14 January 2009

The Misunderstood Wind Chill

Posted by Dan Satterfield

Every time we get a big blast of cold in the Tennessee Valley, I get several requests for a wind chill chart. If I have reminded you of such a forgotten need, not to worry!  I am including one in this post.

However, if you think that the wind chill is “How cold it feels”  then let me persuade you otherwise. It really is not. What wind chill IS, is a measure of the rate of heat loss on exposed skin. It makes a number of surprising  assumptions. If you have a wind chill chart more than 10 years old, it’s wrong anyhow.

First a little history!

The term “WIND CHILL” was first coined by an Antarctic explorer named Paul Sipple in 1939. He and some others did experiments on how long it took a plastic container of warm water to freeze. They realized that the time was a function of the wind speed, and the outdoor temperature together.

To put it in plain terms, how fast something will cool off, depends on the starting temperature, the current temperature, and the wind velocity.

Wind chill is a good indicator of how long it will take for hypothermia or frost bite to occur. It IS NOT a measure of how cold it feels. Also, water will not freeze at 33 degrees, no matter how hard the wind blows! The wind chill is also a good measure of how quickly your car engine will cool off on a cold night!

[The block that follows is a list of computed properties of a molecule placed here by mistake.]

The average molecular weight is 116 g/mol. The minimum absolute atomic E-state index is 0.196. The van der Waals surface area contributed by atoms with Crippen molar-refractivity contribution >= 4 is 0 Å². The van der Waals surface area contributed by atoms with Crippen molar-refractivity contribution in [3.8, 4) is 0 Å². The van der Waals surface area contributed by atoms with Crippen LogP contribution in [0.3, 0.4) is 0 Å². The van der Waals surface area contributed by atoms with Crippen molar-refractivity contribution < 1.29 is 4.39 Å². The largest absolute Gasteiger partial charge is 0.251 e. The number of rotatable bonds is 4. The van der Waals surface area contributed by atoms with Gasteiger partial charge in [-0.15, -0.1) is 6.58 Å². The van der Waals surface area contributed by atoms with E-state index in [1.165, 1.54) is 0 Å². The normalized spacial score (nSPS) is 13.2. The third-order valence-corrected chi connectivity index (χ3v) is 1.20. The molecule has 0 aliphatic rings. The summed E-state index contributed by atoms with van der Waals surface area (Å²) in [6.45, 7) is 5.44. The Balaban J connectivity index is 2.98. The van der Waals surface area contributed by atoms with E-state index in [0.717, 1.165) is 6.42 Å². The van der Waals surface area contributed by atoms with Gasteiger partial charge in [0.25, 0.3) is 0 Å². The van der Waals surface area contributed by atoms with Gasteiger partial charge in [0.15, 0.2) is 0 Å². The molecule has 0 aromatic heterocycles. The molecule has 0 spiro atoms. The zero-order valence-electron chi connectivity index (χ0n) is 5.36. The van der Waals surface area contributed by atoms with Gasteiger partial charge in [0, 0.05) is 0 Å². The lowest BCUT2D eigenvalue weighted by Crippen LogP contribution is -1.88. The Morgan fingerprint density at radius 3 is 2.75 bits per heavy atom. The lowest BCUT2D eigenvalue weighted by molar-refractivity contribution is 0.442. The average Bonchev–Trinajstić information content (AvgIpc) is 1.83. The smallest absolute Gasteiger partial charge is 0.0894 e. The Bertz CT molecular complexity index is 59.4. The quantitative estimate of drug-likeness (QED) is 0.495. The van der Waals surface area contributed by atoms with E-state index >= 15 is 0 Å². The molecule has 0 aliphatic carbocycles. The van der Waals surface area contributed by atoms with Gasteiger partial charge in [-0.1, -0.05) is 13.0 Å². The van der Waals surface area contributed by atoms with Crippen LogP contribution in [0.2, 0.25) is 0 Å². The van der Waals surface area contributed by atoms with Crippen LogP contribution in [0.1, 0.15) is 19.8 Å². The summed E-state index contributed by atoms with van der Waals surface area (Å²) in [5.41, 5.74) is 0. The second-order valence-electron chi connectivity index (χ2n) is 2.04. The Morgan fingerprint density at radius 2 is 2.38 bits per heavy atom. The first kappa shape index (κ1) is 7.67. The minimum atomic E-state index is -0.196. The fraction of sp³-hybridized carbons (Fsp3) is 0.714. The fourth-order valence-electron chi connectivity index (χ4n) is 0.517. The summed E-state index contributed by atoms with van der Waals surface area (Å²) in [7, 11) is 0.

The equations developed by sipple in the 1940’s were looked at a bit more rigorously in the 1990’s by Meteorologists and in 2001, NOAA and the NWS revamped the wind chill. In general, the new scale will not show as cold a wind chill as the old one did. Especially in stronger winds. If you are in another country, the wind chill may be calculated a bit differently. There is no right or wrong way. It depends on the assumptions you make!

Wind chill is actually a bit controversial. Many Meteorologists, like myself, are not real fans of it. The public generally misunderstands it, and gives it more credence than it really should have.

You should also know that the wind chill equations assume the following.

 It is night time.

Skies are clear.

Your 5 feet tall.

 If the sun is shining on your skin, that will reduce considerably the effect of the wind. I have,  somewhere,  the complete paper published in the peer reviewed journals on the new Wind Chill. If you really want it, email me, and I will try and find it!

I frequently get requests from viewers for the actual equations, not the chart. (Huntsville has a lot of rocket scientists with NASA in town!) Many times, the viewer will think that it’s as simple as adding, or multiplying the wind, and the temperature. It’s not. It is, however, just a basic Algebraic formula.

Here it is for Degrees C:

WC = 13.12 + 0.6215 TC + ( 0.3965 TC – 11.37) V 0.16

TC= Temp. in Celsius V= Wind speed in mph

(Courtesy NSDL/NOAA)

If you just want the chart..here ya go!